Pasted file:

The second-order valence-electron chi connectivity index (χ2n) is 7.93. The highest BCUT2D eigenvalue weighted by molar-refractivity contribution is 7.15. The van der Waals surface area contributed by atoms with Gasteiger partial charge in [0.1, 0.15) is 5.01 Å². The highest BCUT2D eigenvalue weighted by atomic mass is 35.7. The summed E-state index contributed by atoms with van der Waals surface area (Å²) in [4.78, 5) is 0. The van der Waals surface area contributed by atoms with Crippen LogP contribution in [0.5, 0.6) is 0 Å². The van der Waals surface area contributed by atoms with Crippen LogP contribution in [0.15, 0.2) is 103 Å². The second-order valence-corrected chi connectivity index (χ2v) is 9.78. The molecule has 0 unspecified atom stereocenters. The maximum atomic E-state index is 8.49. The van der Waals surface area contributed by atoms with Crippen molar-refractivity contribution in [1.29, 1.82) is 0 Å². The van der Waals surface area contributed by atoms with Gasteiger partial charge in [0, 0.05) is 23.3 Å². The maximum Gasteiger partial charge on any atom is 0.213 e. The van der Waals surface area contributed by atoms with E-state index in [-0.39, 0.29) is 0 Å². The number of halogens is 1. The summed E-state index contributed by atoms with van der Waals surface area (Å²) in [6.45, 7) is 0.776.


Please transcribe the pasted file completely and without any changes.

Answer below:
The second-order valence-electron chi connectivity index (χ2n) is 7.93. The highest BCUT2D eigenvalue weighted by molar-refractivity contribution is 7.15. The van der Waals surface area contributed by atoms with Gasteiger partial charge in [0.1, 0.15) is 5.01 Å². The highest BCUT2D eigenvalue weighted by atomic mass is 35.7. The summed E-state index contributed by atoms with van der Waals surface area (Å²) in [4.78, 5) is 0. The van der Waals surface area contributed by atoms with Crippen LogP contribution in [0.5, 0.6) is 0 Å². The van der Waals surface area contributed by atoms with Crippen LogP contribution in [0.15, 0.2) is 103 Å². The second-order valence-corrected chi connectivity index (χ2v) is 9.78. The molecule has 0 unspecified atom stereocenters. The maximum atomic E-state index is 8.49. The van der Waals surface area contributed by atoms with Crippen molar-refractivity contribution in [1.29, 1.82) is 0 Å². The van der Waals surface area contributed by atoms with Gasteiger partial charge in [0, 0.05) is 23.3 Å². The maximum Gasteiger partial charge on any atom is 0.213 e. The van der Waals surface area contributed by atoms with E-state index in [-0.39, 0.29) is 0 Å². The number of halogens is 1. The summed E-state index contributed by atoms with van der Waals surface area (Å²) in [6.45, 7) is 0.776.